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Archibald Alison, 1st Baronet is Born

Today in Masonic History Archibald Alison, 1st Baronet is born in 1792.

Archibald Alison, 1st Baronet was a Scottish peer, historian and jurist.

Alison was born on December 29th, 1792 in Kenley, Shropshire, England. In 1800 his father moved the family back to Edinburgh, Scotland hoping his sons received a better education and independent careers. Alison studied with private tutors before attending the University of Edinburgh.

In 1814, Alison was admitted to Faculty of Advocates, an independent body for advocates who have been admitted to practice before courts in Scotland, more especially the Court of Session and the High Court of Judiciary. It was also in 1814 Alison traveled to France and there had the idea for his most notable work. Titled History of Europe from the commencement of the French revolution to the restoration of the Bourbons it was a multi-volume set which was the first English-language study of the French Revolution. It was published in 10 volumes from 1833 to 1843. In contained a great deal of information. It was translated into several languages and sold around the world. It was criticized for being "wordy" and Benjamin Disraeli, an author himself, made fun of Alison in his book Coningsby. In the book Disraeli named one of the characters "Mr. Wordy", who wrote a history to prove Providence was on the side of the Tories.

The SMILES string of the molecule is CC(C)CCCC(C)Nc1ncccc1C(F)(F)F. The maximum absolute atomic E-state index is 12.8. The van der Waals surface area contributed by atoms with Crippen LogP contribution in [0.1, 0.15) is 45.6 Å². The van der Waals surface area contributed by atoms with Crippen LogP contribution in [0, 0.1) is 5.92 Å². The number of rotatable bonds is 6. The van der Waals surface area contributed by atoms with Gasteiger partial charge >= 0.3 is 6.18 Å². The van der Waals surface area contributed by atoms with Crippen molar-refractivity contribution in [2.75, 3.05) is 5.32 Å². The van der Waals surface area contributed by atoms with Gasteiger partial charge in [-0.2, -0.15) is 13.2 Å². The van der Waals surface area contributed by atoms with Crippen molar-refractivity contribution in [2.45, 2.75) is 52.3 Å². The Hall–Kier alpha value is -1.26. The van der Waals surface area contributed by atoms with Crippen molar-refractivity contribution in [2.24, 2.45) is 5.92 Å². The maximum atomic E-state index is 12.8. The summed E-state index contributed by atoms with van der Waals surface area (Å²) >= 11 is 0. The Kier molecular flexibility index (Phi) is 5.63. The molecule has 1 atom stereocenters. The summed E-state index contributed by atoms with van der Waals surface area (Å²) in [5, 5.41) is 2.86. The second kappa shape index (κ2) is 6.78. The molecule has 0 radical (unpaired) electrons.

Alison also wrote books on the Criminal Law of Scotland and the military campaigns of the Duke of Marlborough.

In 1834, Alison was the Sheriff of Lanarkshire. In 1853 he received an Honorary Doctorate of Civil Law from the University of Oxford

Alison passed away on May 23rd, 1867. He was buried and Glasgow where he was very popular. At his funeral it was estimated there were somewhere between 100,000 and 150,000 people.

Alison was a member of Glasgow Kilwinning Lodge in Glasgow, Scotland.